Hyde Sails guidance for winter sail care
Wednesday, December 07, 2016
As the nights close in and the temperature starts to drop, those not out racing may be looking to put their boats in to hibernation over the coming winter months.
Whether you are a dinghy sailor, an ocean explorer or anywhere in between, it's is always advisable to take note of the following guidance in regards to sail care:
- Sails are to be packed away dry, making sure they are thoroughly checked over first to ensure if their is damage to the sail, stitching or fittings. If damage if found, repair before you store for the winter. Waiting until the sail makers busiest time of the year in Spring, may take considerable longer for the repairs to be actioned, causing you to miss making the most of the first few days of sunshine in Spring 2017.
- If sails are very dirty we recommend they are professionally cleaned before storing for the Winter. Hyde Sails can instruct distributors to help assist you with this.
- If sails show no visible signs of dirt, then a fresh water wash should be sufficient, remember to ensure the sails are thoroughly dry before you fold and pack for the winter.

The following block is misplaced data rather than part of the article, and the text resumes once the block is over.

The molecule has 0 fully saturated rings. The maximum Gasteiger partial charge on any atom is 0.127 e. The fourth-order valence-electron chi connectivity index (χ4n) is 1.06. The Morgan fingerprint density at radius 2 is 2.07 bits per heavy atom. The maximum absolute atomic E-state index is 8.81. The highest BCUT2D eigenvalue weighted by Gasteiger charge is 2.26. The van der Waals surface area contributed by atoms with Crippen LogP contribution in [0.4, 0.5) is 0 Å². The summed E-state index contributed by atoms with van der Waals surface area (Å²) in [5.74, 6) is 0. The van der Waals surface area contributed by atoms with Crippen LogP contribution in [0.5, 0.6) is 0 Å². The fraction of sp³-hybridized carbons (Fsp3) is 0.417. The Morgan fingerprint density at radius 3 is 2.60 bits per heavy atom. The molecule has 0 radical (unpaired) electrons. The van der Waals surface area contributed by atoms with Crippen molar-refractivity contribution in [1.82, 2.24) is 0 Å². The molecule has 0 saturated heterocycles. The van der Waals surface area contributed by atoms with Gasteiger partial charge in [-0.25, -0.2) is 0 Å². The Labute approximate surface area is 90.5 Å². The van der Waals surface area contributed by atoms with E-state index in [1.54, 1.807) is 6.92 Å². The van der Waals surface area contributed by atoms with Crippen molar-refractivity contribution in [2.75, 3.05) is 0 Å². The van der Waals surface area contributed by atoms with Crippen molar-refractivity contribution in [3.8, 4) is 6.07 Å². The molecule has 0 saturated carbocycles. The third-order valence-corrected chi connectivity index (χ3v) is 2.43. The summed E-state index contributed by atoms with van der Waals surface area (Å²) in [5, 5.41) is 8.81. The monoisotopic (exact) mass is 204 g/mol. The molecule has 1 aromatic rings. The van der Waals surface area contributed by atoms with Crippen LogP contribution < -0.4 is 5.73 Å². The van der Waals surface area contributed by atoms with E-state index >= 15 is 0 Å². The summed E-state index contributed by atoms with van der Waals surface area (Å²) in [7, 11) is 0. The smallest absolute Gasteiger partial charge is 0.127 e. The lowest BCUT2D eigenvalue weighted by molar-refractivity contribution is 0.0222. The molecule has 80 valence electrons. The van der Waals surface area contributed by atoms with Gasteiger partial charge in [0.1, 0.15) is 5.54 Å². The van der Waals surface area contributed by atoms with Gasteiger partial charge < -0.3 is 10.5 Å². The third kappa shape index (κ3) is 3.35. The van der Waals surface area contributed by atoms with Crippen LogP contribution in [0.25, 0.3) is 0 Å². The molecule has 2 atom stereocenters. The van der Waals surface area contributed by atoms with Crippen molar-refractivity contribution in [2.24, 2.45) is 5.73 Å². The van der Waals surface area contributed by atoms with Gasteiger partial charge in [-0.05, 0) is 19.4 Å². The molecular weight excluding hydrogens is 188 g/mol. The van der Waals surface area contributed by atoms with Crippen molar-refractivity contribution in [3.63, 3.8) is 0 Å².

- If possible remove battens, store sails flat and off the floor, sail cloth makes great bedding for mice....
- Sail material is prone to shrinkage over time and wear, if you use your sails for racing, ensure you remeasure before submitting information for your rating certificate as this may affect your rating in your favour.
- Should your vessel be large enough to be stored out of the water and on the hard standing, it is best practise to ensure no sails are stored on the rig. Doing so can damage sails and affect the balance of the vessel on land.
- If cleaning canvas work yourself, do NOT power hose the windows as this may make them go opaque.
If a sail needs replacing we advise you to order sooner rather than wait until the Spring. Easter Sunday 2017 is April 16th, we encourage you to work with your Hyde Sail maker to ensure your sailing season 2017 gets off to the best possible start on the water.